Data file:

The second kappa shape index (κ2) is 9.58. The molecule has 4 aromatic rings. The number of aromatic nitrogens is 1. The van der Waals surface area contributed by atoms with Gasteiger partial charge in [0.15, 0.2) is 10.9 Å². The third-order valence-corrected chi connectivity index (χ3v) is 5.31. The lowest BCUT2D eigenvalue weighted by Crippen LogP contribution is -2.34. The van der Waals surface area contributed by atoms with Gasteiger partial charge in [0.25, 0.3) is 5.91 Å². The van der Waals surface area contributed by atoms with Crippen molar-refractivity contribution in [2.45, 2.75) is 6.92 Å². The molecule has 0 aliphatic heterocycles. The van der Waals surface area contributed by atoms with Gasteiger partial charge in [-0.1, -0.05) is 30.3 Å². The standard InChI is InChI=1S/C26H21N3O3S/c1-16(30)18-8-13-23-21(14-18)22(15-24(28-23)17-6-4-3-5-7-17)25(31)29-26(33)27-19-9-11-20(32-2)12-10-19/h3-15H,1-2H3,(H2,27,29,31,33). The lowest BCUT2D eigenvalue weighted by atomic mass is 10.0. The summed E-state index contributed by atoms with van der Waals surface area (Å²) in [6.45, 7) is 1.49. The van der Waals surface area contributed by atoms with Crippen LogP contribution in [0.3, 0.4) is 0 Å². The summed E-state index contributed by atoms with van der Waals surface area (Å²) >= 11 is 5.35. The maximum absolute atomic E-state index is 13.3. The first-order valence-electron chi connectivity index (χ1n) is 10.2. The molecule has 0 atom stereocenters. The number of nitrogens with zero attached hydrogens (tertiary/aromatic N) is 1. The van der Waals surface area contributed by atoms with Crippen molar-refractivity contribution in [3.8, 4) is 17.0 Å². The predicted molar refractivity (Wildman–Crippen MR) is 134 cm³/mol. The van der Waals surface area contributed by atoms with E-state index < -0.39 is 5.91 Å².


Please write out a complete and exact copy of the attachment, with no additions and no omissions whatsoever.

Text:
The second kappa shape index (κ2) is 9.58. The molecule has 4 aromatic rings. The number of aromatic nitrogens is 1. The van der Waals surface area contributed by atoms with Gasteiger partial charge in [0.15, 0.2) is 10.9 Å². The third-order valence-corrected chi connectivity index (χ3v) is 5.31. The lowest BCUT2D eigenvalue weighted by Crippen LogP contribution is -2.34. The van der Waals surface area contributed by atoms with Gasteiger partial charge in [0.25, 0.3) is 5.91 Å². The van der Waals surface area contributed by atoms with Crippen molar-refractivity contribution in [2.45, 2.75) is 6.92 Å². The molecule has 0 aliphatic heterocycles. The van der Waals surface area contributed by atoms with Gasteiger partial charge in [-0.1, -0.05) is 30.3 Å². The standard InChI is InChI=1S/C26H21N3O3S/c1-16(30)18-8-13-23-21(14-18)22(15-24(28-23)17-6-4-3-5-7-17)25(31)29-26(33)27-19-9-11-20(32-2)12-10-19/h3-15H,1-2H3,(H2,27,29,31,33). The lowest BCUT2D eigenvalue weighted by atomic mass is 10.0. The summed E-state index contributed by atoms with van der Waals surface area (Å²) in [6.45, 7) is 1.49. The van der Waals surface area contributed by atoms with Crippen LogP contribution in [0.3, 0.4) is 0 Å². The summed E-state index contributed by atoms with van der Waals surface area (Å²) >= 11 is 5.35. The maximum absolute atomic E-state index is 13.3. The first-order valence-electron chi connectivity index (χ1n) is 10.2. The molecule has 0 atom stereocenters. The number of nitrogens with zero attached hydrogens (tertiary/aromatic N) is 1. The van der Waals surface area contributed by atoms with Crippen molar-refractivity contribution in [3.8, 4) is 17.0 Å². The predicted molar refractivity (Wildman–Crippen MR) is 134 cm³/mol. The van der Waals surface area contributed by atoms with E-state index < -0.39 is 5.91 Å².